Does Cleaning Your House Count As Exercise?

Cheerful woman cleaning up her home and singing, using the vacuum cleaner as a microphone

Busy? Of course, you are! That can make it difficult to find the time to exercise. Balancing immediate needs like making dinner with the need for consistent exercise is tough, It turns out, you can get some health benefits from cleaning, but not all chores are created equal.

How Often Should You Exercise Per Week?

Whether it’s walking, running, lifting weights, or hitting a spin class, exercise deserves a place in your weekly routine. According to the CDC, adults need at least 150 minutes of moderate physical activity per week.

To make that more accessible, focus on splitting up that time to fit into windows that work for you. It might be a 30-minute walk every day during your lunch break or two longer and more intense cardio workouts. The key is to put in the time!

The Health Benefits of Regular Exercise

Make time to move and the results can make you feel better, sleep better, and even live longer. Meeting that 150-minute benchmark of physical activity offers benefits like:

  • Improved sleep
  • Reduced symptoms of anxiety and depression
  • Improved concentration and learning skills
  • Maintain or lose weight
  • Reduced risk of cardiovascular disease and some types of cancer
  • Stronger bones, especially in menopausal women
  • Longer lifespan

Related Topic: Cleaning and Mental Health Go Together Like Hand-in-Rubber Glove

Does Cleaning Count as Exercise?

If those perks sound worth putting in the sweat, you can include cleaning as a part of your weekly exercise tally! There’s growing evidence that even relatively short periods of physical activity, like simple household cleaning chores, offer some improvement of your fitness.

The key element in using cleaning as exercise is intensity. It’s important to get your heart rate up and to move quickly; it may help to set a timer and focus on moving constantly for the full amount of time you’ve set aside for cleaning.

There are many ways to maximize your cleaning and turn it into a low-intensity workout session, including:

  • Ditch the cleaner caddy. Instead of bringing all your cleaning supplies with you, leave them in one central place in the house and make frequent trips back to grab the next supply or tool you need. If you have to go up and down stairs multiple times, that's an even better workout!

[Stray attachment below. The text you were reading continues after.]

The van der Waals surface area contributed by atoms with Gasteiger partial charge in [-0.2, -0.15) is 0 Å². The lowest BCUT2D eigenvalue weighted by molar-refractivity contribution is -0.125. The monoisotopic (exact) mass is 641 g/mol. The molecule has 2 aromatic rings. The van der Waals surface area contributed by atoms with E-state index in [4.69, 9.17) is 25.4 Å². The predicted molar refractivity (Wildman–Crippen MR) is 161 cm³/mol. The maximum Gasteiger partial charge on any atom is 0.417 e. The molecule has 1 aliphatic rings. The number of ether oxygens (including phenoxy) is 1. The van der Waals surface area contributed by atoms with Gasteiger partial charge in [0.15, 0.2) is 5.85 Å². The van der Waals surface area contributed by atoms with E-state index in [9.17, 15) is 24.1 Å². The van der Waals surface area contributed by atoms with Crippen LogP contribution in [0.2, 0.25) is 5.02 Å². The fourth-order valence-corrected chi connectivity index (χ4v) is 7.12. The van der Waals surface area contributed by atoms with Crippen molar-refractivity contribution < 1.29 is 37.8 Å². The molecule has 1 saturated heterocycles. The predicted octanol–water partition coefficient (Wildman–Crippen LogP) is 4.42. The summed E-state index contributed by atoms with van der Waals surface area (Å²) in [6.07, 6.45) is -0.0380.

• Listen to fast music. A lively beat can get your body moving while you clean. And yes, working in a little dancing to your cleaning session is an excellent exercise as well!
  • Exaggerate your movements. Be intentional with every movement and, if you feel comfortable, hold the position. For example, feel your body extend forward when vacuuming and test your balance; pull the vacuum back and tighten those abs!
  • Lift heavy laundry baskets. If you feel comfortable doing it, carry heavy loads of laundry throughout the house and fold them in the rooms you’re delivering them to. You might even make a point of lifting the basket and setting it back down a few times to mimic lifting weights at the gym! Of course, listen to your body and know your abilities. Always be careful to lift with your legs to protect your back.

Is Cleaning Exercise? Yes. But Not the Best Exercise.

Can you count cleaning as exercise? It’s certainly better than sitting still. According to one study, most cleaning activities burn roughly four times more calories than simply hanging out on the couch. Some cleaning activities burn more than others, and the intensity at which you tackle your cleaning and your fitness level also dictates how many calories you might burn.

Cleaning shouldn’t be your only source of exercise. British studies have found that women whose only physical activities are walking slowly and cleaning are out of shape and more likely to be overweight compared to women who walk for exercise regularly.

If you’re just focused on getting moving again, you can include a more vigorous style of cleaning as a part of your weekly exercise but be sure to also include your favorite forms of regular exercise or other activities that raise your heart rate enough to get you sweating.

Always consult your doctor before starting exercise and stay within your limits.

Fall in Love with a New Sport and Let Us Do the Cleaning

If the biggest hurdle to achieving your exercise goals is time, Molly Maid is here to help. Make time to ride bikes with the family, go for a hike, try a new sport, or hit the gym. We can create a cleaning plan based on your unique needs and goals. And we’ll customize it to suit your busy schedule, so you have more time to do the things you enjoy.

Let’s take cleaning off your to-do list. Request an estimate online today!